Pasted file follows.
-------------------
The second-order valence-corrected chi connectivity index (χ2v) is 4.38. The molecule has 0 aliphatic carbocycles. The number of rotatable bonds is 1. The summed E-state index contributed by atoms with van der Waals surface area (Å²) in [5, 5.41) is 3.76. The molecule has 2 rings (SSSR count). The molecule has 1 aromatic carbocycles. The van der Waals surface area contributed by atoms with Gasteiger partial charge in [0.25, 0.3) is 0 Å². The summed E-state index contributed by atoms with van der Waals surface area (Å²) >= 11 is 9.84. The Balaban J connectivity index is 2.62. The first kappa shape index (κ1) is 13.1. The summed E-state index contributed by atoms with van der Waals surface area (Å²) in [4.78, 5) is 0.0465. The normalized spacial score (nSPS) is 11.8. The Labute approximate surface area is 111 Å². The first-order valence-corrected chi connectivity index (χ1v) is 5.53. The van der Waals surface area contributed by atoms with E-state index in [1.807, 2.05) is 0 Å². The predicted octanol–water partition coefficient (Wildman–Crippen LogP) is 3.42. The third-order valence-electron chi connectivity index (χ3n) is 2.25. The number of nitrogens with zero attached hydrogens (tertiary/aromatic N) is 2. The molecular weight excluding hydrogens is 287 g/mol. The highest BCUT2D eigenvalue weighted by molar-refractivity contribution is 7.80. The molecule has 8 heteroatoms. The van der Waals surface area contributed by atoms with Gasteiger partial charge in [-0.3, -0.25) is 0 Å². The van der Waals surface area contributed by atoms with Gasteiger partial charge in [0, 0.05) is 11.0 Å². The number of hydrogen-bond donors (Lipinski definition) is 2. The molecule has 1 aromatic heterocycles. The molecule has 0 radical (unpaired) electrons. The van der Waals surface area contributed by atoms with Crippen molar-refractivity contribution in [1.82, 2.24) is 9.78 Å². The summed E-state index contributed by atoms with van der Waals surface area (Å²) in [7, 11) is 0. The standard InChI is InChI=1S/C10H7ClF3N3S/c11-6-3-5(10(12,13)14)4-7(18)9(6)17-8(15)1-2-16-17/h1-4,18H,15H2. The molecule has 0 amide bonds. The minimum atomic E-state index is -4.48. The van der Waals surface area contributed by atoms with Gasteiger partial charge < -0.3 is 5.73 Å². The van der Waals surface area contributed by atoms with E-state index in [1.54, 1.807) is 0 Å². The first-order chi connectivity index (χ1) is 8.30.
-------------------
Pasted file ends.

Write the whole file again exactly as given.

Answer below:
The second-order valence-corrected chi connectivity index (χ2v) is 4.38. The molecule has 0 aliphatic carbocycles. The number of rotatable bonds is 1. The summed E-state index contributed by atoms with van der Waals surface area (Å²) in [5, 5.41) is 3.76. The molecule has 2 rings (SSSR count). The molecule has 1 aromatic carbocycles. The van der Waals surface area contributed by atoms with Gasteiger partial charge in [0.25, 0.3) is 0 Å². The summed E-state index contributed by atoms with van der Waals surface area (Å²) >= 11 is 9.84. The Balaban J connectivity index is 2.62. The first kappa shape index (κ1) is 13.1. The summed E-state index contributed by atoms with van der Waals surface area (Å²) in [4.78, 5) is 0.0465. The normalized spacial score (nSPS) is 11.8. The Labute approximate surface area is 111 Å². The first-order valence-corrected chi connectivity index (χ1v) is 5.53. The van der Waals surface area contributed by atoms with E-state index in [1.807, 2.05) is 0 Å². The predicted octanol–water partition coefficient (Wildman–Crippen LogP) is 3.42. The third-order valence-electron chi connectivity index (χ3n) is 2.25. The number of nitrogens with zero attached hydrogens (tertiary/aromatic N) is 2. The molecular weight excluding hydrogens is 287 g/mol. The highest BCUT2D eigenvalue weighted by molar-refractivity contribution is 7.80. The molecule has 8 heteroatoms. The van der Waals surface area contributed by atoms with Gasteiger partial charge in [-0.3, -0.25) is 0 Å². The van der Waals surface area contributed by atoms with Gasteiger partial charge in [0, 0.05) is 11.0 Å². The number of hydrogen-bond donors (Lipinski definition) is 2. The molecule has 1 aromatic heterocycles. The molecule has 0 radical (unpaired) electrons. The van der Waals surface area contributed by atoms with Crippen molar-refractivity contribution in [1.82, 2.24) is 9.78 Å². The summed E-state index contributed by atoms with van der Waals surface area (Å²) in [7, 11) is 0. The standard InChI is InChI=1S/C10H7ClF3N3S/c11-6-3-5(10(12,13)14)4-7(18)9(6)17-8(15)1-2-16-17/h1-4,18H,15H2. The molecule has 0 amide bonds. The minimum atomic E-state index is -4.48. The van der Waals surface area contributed by atoms with Gasteiger partial charge < -0.3 is 5.73 Å². The van der Waals surface area contributed by atoms with E-state index in [1.54, 1.807) is 0 Å². The first-order chi connectivity index (χ1) is 8.30.